Severin Roesen (ca. 1815-1872) is a painter known for his abundant fruit and flower still lifes and is today recognized as one of the major American still-life painters of the mid-nineteenth century. Born in Cologne, in Germany, he emigrated to the United States in 1848.
While Roesen's paintings reveal a meticulous attention to detail in their precise arrangements and close brushwork, his subject matter, even down to specific motifs, did not change throughout his career. Sometimes he made near copies of paintings, but usually he merely rearranged and reassembled stock elements.
Numerous items in Fruit and Wine Glass, for example, also appear in other paintings. The footed desert plate full of strawberries is a common motif. The pilsner glass, sometimes accompanied by an open bottle of champagne, is interchangeable with a wine goblet filled with lemonade used elsewhere. The glass is nearly always placed at the lower left edge of the painting; a halved lemon often appears nearby. Branches full of grapes arranged from lower left to upper right provide the composition with a graceful S-curve and subtly lead the viewer's eye over the entire display. Here the composition is balanced by light and dark grapes at either side and filled in by scattered raspberries, cherries, peaches, apples, pears, and apricots. Many of these compositional elements, if not the items depicted, were derived from seventeenth-century Dutch still life paintings by such artists as Jan van Huysem. Related Paintings of Severin Roesen :. | Still Life with a Basket of Fruit | Still Life with Fruit | Still life with Strawberries | Still Life with Fruit | Fruit and Wine Glass |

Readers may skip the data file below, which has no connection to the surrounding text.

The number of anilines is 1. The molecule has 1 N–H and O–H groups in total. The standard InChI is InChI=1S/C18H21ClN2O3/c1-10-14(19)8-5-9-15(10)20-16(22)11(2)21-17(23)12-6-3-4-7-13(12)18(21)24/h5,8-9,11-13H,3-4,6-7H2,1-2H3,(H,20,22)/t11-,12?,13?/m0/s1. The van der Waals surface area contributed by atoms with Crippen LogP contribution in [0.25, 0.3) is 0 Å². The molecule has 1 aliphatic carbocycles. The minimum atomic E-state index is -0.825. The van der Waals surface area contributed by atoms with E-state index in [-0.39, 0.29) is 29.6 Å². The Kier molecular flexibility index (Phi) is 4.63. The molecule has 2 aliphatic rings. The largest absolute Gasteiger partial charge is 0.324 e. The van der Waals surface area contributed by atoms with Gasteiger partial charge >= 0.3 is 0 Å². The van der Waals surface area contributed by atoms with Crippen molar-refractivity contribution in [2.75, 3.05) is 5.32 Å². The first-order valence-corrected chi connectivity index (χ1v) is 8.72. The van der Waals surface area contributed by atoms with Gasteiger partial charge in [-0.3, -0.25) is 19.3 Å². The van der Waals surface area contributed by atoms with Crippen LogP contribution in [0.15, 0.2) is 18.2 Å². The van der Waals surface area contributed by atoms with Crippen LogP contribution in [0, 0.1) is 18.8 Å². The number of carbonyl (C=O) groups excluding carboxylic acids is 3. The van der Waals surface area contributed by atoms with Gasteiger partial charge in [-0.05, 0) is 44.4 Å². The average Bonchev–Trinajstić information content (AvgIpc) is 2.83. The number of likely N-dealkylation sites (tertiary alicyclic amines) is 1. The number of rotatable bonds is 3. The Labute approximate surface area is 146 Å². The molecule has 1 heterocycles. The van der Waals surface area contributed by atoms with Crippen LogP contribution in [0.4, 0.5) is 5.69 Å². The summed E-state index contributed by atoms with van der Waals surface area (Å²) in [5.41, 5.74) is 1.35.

Related Artists:carl gustaf hellqvistFrank H Desch
(Caldas da Rainha, 28 April 1855 ; Figueire dos Vinhos, 26 October 1933) was a Portuguese painter.
Malhoa was, with Columbano Bordalo Pinheiro, the leading name in Portuguese naturalist painting, in the second half of the 19th century. He painted often popular scenes and subjects, like his two most famous paintings, "The Drunks" (1907) and "Fado" (1910). He always remained faithful to the naturalist style, but in some of is works, there are impressionist influences, like in his "Autumn" (1918), that can be considered as an "impressionist exercise".
He saw at the end of his life, the inauguration of the Jose Malhoa Museum, in Caldas da Rainha.